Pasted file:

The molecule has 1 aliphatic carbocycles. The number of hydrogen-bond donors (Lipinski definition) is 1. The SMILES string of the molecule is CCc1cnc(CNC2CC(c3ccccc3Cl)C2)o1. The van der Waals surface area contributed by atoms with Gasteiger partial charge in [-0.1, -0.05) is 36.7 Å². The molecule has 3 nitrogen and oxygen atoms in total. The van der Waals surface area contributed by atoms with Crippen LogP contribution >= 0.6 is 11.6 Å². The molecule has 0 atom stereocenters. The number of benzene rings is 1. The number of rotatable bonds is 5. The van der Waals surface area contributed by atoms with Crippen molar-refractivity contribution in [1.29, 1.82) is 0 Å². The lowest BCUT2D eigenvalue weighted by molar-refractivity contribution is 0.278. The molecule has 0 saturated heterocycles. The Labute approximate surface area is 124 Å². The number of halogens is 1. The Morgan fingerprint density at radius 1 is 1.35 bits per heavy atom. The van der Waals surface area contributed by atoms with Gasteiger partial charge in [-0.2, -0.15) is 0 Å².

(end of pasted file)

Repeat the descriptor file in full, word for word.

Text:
The molecule has 1 aliphatic carbocycles. The number of hydrogen-bond donors (Lipinski definition) is 1. The SMILES string of the molecule is CCc1cnc(CNC2CC(c3ccccc3Cl)C2)o1. The van der Waals surface area contributed by atoms with Gasteiger partial charge in [-0.1, -0.05) is 36.7 Å². The molecule has 3 nitrogen and oxygen atoms in total. The van der Waals surface area contributed by atoms with Crippen LogP contribution >= 0.6 is 11.6 Å². The molecule has 0 atom stereocenters. The number of benzene rings is 1. The number of rotatable bonds is 5. The van der Waals surface area contributed by atoms with Crippen molar-refractivity contribution in [1.29, 1.82) is 0 Å². The lowest BCUT2D eigenvalue weighted by molar-refractivity contribution is 0.278. The molecule has 0 saturated heterocycles. The Labute approximate surface area is 124 Å². The number of halogens is 1. The Morgan fingerprint density at radius 1 is 1.35 bits per heavy atom. The van der Waals surface area contributed by atoms with Gasteiger partial charge in [-0.2, -0.15) is 0 Å².